If you Google the phrase open office spaces at this moment in time, you may be disappointed by the results. For example, three of the top four results read:
- Why It’s Time to Ditch Open Office Plans
- The Open Office Concept Failed. So, What Now?
- Open office plans are as bad as you thought
At DESIGN+BUILD, we admit that there are challenges in designing and deploying an open office layout. Still, many of these challenges stem from misconceptions about what open office design can and should be. Open-plan offices arose in an attempt to “convey a modern, break-all-the-rules attitude.” Unfortunately, open floor design trends became the new rule in the process.
In this blog, we’ll set the record straight and explore how we’re still using open concepts to benefit businesses like yours.
What Open Design Isn’t
There’s plenty of information out there about what open office design supposedly is and where it came from. For example, in Aytekin Tank’s article (the first one listed above), he explains the origin and principle of open offices spaces as:
Silicon Valley firms were among the first to champion open workspaces, where employees sit shoulder to shoulder at communal desks. They tore down walls and eliminated private offices as outdated symbols of the corporate hierarchy.
Although growing from humble, noble roots, the consensus seems to be that open office theory failed as an experiment in office design. But what if the experiment didn’t fail so much as the hypothesis changed?
At DESIGN+BUILD, we don’t confine open space concepts to the anti-hierarchical genesis whence they came. Instead, we see open designs as continually evolving to adapt to ever-changing business needs. As a result, open layouts offer the flexibility to make changes ongoing with interchangeable spaces prepared to facilitate growth.
DESIGN+BUILD is returning to the no-rules origins of open office ideas. Here’s how.
The New Open Office Ideals
Prioritizing a Balance of Space
We admit that many open office spaces take the idea of open a bit too literally. In fact, one of the biggest complaints from employees who have worked in open offices is the inherent noise distraction. In the attempt to foster collaboration, the old ideas of what an open office should be restricted collaboration by leaving everything out in the open at all times—even tasks that are better handled on one’s own. That’s why open spaces are just as defined by smaller, personal areas as they are by open ones.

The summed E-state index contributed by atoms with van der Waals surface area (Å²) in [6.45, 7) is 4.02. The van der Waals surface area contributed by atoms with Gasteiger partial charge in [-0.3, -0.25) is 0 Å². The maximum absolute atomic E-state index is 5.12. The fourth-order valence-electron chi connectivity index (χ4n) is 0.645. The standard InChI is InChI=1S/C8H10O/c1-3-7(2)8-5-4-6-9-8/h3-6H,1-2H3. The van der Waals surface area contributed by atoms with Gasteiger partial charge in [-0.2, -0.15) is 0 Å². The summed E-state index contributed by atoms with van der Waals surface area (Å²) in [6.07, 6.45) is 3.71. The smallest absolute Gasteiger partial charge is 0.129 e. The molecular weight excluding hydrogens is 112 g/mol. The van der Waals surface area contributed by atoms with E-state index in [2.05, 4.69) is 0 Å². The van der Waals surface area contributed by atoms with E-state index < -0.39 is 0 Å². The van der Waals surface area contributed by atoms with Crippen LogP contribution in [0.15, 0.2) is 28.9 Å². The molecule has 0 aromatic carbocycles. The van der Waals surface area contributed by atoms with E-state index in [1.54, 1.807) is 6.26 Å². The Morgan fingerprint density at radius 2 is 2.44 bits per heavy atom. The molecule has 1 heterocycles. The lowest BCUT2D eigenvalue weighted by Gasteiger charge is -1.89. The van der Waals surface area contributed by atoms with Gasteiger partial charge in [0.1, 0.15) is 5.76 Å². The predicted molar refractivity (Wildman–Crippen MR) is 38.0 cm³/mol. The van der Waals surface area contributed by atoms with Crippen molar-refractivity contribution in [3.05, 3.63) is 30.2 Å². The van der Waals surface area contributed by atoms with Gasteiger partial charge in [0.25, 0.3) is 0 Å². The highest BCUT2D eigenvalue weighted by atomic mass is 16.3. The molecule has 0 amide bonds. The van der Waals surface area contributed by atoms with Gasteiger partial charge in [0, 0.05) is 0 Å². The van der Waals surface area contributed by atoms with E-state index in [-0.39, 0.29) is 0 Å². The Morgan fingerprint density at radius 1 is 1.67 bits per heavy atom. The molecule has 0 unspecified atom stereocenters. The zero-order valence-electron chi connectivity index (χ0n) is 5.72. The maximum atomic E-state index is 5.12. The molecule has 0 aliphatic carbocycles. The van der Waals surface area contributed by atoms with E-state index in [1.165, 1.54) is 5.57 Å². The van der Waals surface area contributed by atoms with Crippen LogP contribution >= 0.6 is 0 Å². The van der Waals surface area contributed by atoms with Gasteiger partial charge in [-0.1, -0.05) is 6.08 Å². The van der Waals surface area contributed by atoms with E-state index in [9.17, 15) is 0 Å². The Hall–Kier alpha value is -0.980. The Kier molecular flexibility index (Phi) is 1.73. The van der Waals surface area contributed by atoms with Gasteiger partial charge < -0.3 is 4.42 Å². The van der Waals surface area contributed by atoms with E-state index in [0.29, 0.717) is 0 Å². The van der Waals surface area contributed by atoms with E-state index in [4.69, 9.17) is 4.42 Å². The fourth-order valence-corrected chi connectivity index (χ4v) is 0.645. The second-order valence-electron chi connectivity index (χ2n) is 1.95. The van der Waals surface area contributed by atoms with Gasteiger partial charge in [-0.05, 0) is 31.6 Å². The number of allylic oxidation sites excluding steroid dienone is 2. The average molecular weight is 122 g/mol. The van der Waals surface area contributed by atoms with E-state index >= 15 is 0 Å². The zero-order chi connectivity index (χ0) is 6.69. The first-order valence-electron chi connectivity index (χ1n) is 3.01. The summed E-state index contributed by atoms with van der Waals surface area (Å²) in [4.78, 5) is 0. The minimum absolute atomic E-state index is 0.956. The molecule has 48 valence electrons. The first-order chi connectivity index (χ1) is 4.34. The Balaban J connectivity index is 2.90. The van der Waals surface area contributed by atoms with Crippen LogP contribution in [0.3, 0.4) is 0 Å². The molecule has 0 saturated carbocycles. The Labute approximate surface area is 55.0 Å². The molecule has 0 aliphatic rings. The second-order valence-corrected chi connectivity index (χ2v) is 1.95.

Let’s be honest. Responding to emails in an overflowing inbox doesn’t require a collaborative environment. At DESIGN+BUILD, we believe that an open office only works if it has a balance of private, quiet spaces for more individualized tasks. Our team takes the time to understand workflows to build spaces that are optimized for your mission-critical functions. That means our open offices prioritize private spaces just as much as public areas. As a result, your team has equal access to spaces that encourage collaboration together with areas that inspire focus and concentration.
Understanding Your Team’s Workflows
Many open-office concepts come from projecting how employees should work instead of how they actually work. As a result, open offices frequently close doors that were once open by trying to deliver too much of a good thing.
At DESIGN+BUILD, we’re adamantly opposed to office designs that confine your team members to how we believe they should work. Instead, we take the time to understand how they already work in an existing space. From that understanding, we can redesign space or build a new space around the way they work. Instead of imposing our ideas, we wish to expose approaches to facilitating face-to-face interactions throughout the day while allowing them to move about the office space in an organic way.
Growing With You, Not Against You
Many of the organizations we partner with describe themselves as prioritizing growth. That means they need a space that’s built to grow with them, not slow their growth down. Satisfying this need is where open spaces really shine. Gone are the days of having a conference room that’s only used once a week. Instead, four days of the week, that space can be broken into several smaller collaboration spaces or offices. Then, on the fifth day, it can go back to being a conference room in a matter of moments.
As your team grows and expands, flex space is critical to welcoming new members without interrupting mission-critical tasks. By building spaces that allow room for growth, the DESIGN+BUILD team prioritizes adding tangible value to your operations while preparing your organization for tomorrow.
Open Your Office to New Possibilities
Want to learn more about our truly open concept philosophy? Reach out to our team today, and we’ll start exploring the possibilities for your new office space.